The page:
As one of the longlisted authors in the RTÉ Guide/Penguin Ireland short story competition, I attended a publication workshop in Pearse Street Library in mid-September. Following an introduction by Jane Alger, Dublin UNESCO City of Literature, who referred us to the National Emerging Writer Programme, there was a varied line-up, ranging from the debut novelist to the agent, editor, publisher, publicity director and bookseller.
Patricia Deevy, editorial director Penguin Ireland, spoke about the quality of the writing. Don’t send out your first draft. Let it rest, take another look and revise. Get others to read your work—join a writing group—and listen to their comments. Patricia also stressed the importance of following the submission guidelines. The information is easily available on the web. No need to phone up to ask if there are other undisclosed requirements—there aren’t. Editors and agents are busy people. Show that you can be professional by following their instructions. A certain amount of luck is needed to make it out of the slushpile. Accept that you may be rejected but don’t take it personally and keep trying.
Faith O’Grady, Lisa Richards Literary Agency, is looking for novels with a distinctive voice, a big ambitious plot with international appeal, books with hooks. She suggested that there’s room for a novel set in the 20s in Ireland with plenty of conflict. There’s a challenge! (You can blame me Faith if you get a glut of these next Spring.) There’s also room for a witty, contemporary novel.
Faith stressed that you need a unique selling point—your novel should stand out in the market. When preparing your cover letter, a startling, one-line pitch is important. Remember you are selling the idea in the cover letter not the book itself.
The synopsis should be short. Try to capture what it is about your story that will grab the reader’s attention.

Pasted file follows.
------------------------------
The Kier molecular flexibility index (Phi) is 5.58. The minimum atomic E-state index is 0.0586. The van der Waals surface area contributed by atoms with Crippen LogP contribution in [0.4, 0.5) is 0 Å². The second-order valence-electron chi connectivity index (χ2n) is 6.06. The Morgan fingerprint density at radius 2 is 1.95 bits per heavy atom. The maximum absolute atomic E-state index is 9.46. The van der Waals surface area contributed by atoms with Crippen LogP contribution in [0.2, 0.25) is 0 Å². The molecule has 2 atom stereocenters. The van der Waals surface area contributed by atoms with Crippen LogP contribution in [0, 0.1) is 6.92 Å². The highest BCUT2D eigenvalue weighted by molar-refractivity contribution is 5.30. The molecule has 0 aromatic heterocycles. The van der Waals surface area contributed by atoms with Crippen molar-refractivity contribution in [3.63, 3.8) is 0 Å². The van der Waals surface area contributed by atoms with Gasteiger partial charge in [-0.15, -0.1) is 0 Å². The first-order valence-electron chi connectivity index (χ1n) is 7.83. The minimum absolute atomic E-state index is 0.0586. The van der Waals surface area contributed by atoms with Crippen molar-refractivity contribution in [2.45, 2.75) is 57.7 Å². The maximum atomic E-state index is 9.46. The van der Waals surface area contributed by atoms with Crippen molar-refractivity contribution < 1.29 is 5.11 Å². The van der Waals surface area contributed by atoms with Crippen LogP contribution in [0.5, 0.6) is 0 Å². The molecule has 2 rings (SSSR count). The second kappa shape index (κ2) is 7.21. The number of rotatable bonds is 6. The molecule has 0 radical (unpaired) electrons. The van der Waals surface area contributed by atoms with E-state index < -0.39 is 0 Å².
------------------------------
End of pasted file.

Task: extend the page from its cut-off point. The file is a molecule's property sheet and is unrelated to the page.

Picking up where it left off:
The short story market in Ireland is healthier than anywhere in the world, but it’s still tough. Submit three of your best stories with the usual cover letter.
Faith also cautioned authors to get advice before signing any contract.
Rachel Pierce, freelance editor and author, advised us to think about our hook, both in terms of the start of the novel to hook the reader and in terms of getting the attention of agents and editors. We should keep an eye on trends and future predictions, through www.thebookseller.com.
Rachel spoke about mismatching character and plotline. If the story is off-the-page, perhaps it’s happening to the wrong character or we’ve been telling the story from the wrong point of view.
The most encouraging part of the day for me was meeting the authors: Mary Grehan (Love is the easy bit), Niamh Boyce (The Herbalist) and Sinéad Moriarty (Mad about you) who shared their experiences. Niamh and Mary are debut novelists and are caught up in the publicity circuit at the moment. We were reminded that they were both sitting in our seats a year or two ago before their writing careers took off. They spoke about writing the first draft without being too self-critical. Then edit until it’s perfect. Sinéad was the shining example of where we’d all love to be—publishing her tenth book and brimming with positivity. She believes she has the best career in the world.
Cliona Lewis, Publicity Director, Penguin Ireland, addressed the question of social media and creating a platform. Authors who already have a blog or are active on Twitter, Pinterest, Facebook, etc. can boost the publicity campaign. The benefits of being part of the writing community are as important as the benefits to the publicist when the novel is launched. A warning: Always behave professionally online.
Stephen Boylan, Books Purchasing Manager, Eason & Son stressed the importance of bookshops despite the huge online giants. Word of mouth remains the greatest sales tool after the internet, reviews, and bookshops. He advised to engage with your local bookseller and to make yourself available at local level (libraries, festivals). For your book launch (I like the way we had moved gradually throughout the day from the dire warnings about how hard it is to the possibility of having to think about our future book launches!) don’t be afraid to invite all your friends and family.
Donal O’Donoghue, Features Editor, RTÉ Guide applauded the high quality of stories received this year. He presented the first prize to Trisha McKinney for her touching story ‘Soft Rain’.
Throughout the day there were plenty of questions and a chance to mingle—a change from the solitary pursuit of writing. For many of us it was the first time we spoke to editors and published authors and they actually don’t bite! The day was well-organised. Not every competition is free to enter, so the chance to attend this event was welcomed by all. Thanks to the RTÉ Guide and Penguin Ireland.
Although the writers attending were all at different stages, there was something for everyone. Overall the message was positive. Keep writing. Keep improving and you will succeed. Agents want to find writing that sparkles. Editors love new books and new authors. But even when you do get published it won’t be an easy ride.
(c) Hilary McGrath